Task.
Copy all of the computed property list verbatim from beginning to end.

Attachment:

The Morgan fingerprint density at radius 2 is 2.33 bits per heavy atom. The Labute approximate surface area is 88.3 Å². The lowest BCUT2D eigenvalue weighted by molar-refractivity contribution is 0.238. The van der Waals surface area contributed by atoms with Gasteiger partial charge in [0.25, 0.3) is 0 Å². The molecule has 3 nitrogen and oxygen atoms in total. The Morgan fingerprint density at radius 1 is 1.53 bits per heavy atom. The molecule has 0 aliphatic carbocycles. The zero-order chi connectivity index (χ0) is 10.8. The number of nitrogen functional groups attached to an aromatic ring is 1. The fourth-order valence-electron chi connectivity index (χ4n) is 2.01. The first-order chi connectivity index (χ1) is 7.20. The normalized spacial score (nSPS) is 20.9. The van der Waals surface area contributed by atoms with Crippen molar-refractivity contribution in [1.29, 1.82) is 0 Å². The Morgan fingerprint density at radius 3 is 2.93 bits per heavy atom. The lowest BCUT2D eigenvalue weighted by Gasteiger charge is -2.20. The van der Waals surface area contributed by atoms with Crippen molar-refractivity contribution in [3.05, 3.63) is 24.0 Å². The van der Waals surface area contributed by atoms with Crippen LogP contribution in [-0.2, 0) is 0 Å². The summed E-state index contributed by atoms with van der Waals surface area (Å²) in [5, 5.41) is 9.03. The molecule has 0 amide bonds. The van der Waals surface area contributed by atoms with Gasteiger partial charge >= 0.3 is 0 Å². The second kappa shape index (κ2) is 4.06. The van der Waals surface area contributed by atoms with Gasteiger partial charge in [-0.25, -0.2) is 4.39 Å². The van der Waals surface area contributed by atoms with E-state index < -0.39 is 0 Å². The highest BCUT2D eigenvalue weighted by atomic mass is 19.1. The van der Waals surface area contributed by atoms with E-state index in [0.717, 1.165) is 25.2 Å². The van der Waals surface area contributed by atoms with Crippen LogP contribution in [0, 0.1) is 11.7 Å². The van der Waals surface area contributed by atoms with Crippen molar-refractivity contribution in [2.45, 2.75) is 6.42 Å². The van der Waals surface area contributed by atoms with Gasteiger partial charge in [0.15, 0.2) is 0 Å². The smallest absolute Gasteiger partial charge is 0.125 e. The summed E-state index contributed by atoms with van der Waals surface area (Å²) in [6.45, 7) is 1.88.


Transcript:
The Morgan fingerprint density at radius 2 is 2.33 bits per heavy atom. The Labute approximate surface area is 88.3 Å². The lowest BCUT2D eigenvalue weighted by molar-refractivity contribution is 0.238. The van der Waals surface area contributed by atoms with Gasteiger partial charge in [0.25, 0.3) is 0 Å². The molecule has 3 nitrogen and oxygen atoms in total. The Morgan fingerprint density at radius 1 is 1.53 bits per heavy atom. The molecule has 0 aliphatic carbocycles. The zero-order chi connectivity index (χ0) is 10.8. The number of nitrogen functional groups attached to an aromatic ring is 1. The fourth-order valence-electron chi connectivity index (χ4n) is 2.01. The first-order chi connectivity index (χ1) is 7.20. The normalized spacial score (nSPS) is 20.9. The van der Waals surface area contributed by atoms with Crippen molar-refractivity contribution in [1.29, 1.82) is 0 Å². The Morgan fingerprint density at radius 3 is 2.93 bits per heavy atom. The lowest BCUT2D eigenvalue weighted by Gasteiger charge is -2.20. The van der Waals surface area contributed by atoms with Crippen molar-refractivity contribution in [3.05, 3.63) is 24.0 Å². The van der Waals surface area contributed by atoms with Crippen LogP contribution in [-0.2, 0) is 0 Å². The summed E-state index contributed by atoms with van der Waals surface area (Å²) in [5, 5.41) is 9.03. The molecule has 0 amide bonds. The van der Waals surface area contributed by atoms with Gasteiger partial charge >= 0.3 is 0 Å². The second kappa shape index (κ2) is 4.06. The van der Waals surface area contributed by atoms with Gasteiger partial charge in [-0.25, -0.2) is 4.39 Å². The van der Waals surface area contributed by atoms with E-state index < -0.39 is 0 Å². The highest BCUT2D eigenvalue weighted by atomic mass is 19.1. The van der Waals surface area contributed by atoms with E-state index in [0.717, 1.165) is 25.2 Å². The van der Waals surface area contributed by atoms with Crippen LogP contribution in [0, 0.1) is 11.7 Å². The van der Waals surface area contributed by atoms with Crippen molar-refractivity contribution in [2.45, 2.75) is 6.42 Å². The van der Waals surface area contributed by atoms with Gasteiger partial charge in [0.15, 0.2) is 0 Å². The smallest absolute Gasteiger partial charge is 0.125 e. The summed E-state index contributed by atoms with van der Waals surface area (Å²) in [6.45, 7) is 1.88.